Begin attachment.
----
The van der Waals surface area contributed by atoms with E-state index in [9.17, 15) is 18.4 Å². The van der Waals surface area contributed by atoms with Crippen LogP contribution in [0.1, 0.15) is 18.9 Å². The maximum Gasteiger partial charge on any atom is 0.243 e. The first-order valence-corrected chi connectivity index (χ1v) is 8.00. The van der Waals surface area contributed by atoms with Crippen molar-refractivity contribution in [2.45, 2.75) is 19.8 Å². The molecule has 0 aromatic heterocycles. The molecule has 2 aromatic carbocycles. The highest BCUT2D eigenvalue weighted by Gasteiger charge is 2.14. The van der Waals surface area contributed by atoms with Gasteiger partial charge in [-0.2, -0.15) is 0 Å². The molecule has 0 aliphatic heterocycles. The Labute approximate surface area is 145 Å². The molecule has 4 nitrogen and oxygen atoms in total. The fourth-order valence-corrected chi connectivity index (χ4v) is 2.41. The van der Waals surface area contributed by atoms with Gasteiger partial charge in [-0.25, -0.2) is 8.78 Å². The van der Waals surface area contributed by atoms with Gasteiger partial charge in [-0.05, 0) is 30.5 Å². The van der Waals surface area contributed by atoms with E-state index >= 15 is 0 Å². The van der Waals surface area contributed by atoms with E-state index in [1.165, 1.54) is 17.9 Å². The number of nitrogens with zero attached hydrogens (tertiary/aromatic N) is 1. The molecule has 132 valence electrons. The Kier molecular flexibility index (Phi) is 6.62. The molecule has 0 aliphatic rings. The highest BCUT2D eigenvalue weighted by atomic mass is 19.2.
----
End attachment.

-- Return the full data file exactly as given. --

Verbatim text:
The van der Waals surface area contributed by atoms with E-state index in [9.17, 15) is 18.4 Å². The van der Waals surface area contributed by atoms with Crippen LogP contribution in [0.1, 0.15) is 18.9 Å². The maximum Gasteiger partial charge on any atom is 0.243 e. The first-order valence-corrected chi connectivity index (χ1v) is 8.00. The van der Waals surface area contributed by atoms with Crippen molar-refractivity contribution in [2.45, 2.75) is 19.8 Å². The molecule has 0 aromatic heterocycles. The molecule has 2 aromatic carbocycles. The highest BCUT2D eigenvalue weighted by Gasteiger charge is 2.14. The van der Waals surface area contributed by atoms with Gasteiger partial charge in [-0.2, -0.15) is 0 Å². The molecule has 0 aliphatic heterocycles. The Labute approximate surface area is 145 Å². The molecule has 4 nitrogen and oxygen atoms in total. The fourth-order valence-corrected chi connectivity index (χ4v) is 2.41. The van der Waals surface area contributed by atoms with Gasteiger partial charge in [-0.25, -0.2) is 8.78 Å². The van der Waals surface area contributed by atoms with Gasteiger partial charge in [-0.05, 0) is 30.5 Å². The van der Waals surface area contributed by atoms with E-state index >= 15 is 0 Å². The van der Waals surface area contributed by atoms with E-state index in [1.165, 1.54) is 17.9 Å². The number of nitrogens with zero attached hydrogens (tertiary/aromatic N) is 1. The molecule has 132 valence electrons. The Kier molecular flexibility index (Phi) is 6.62. The molecule has 0 aliphatic rings. The highest BCUT2D eigenvalue weighted by atomic mass is 19.2.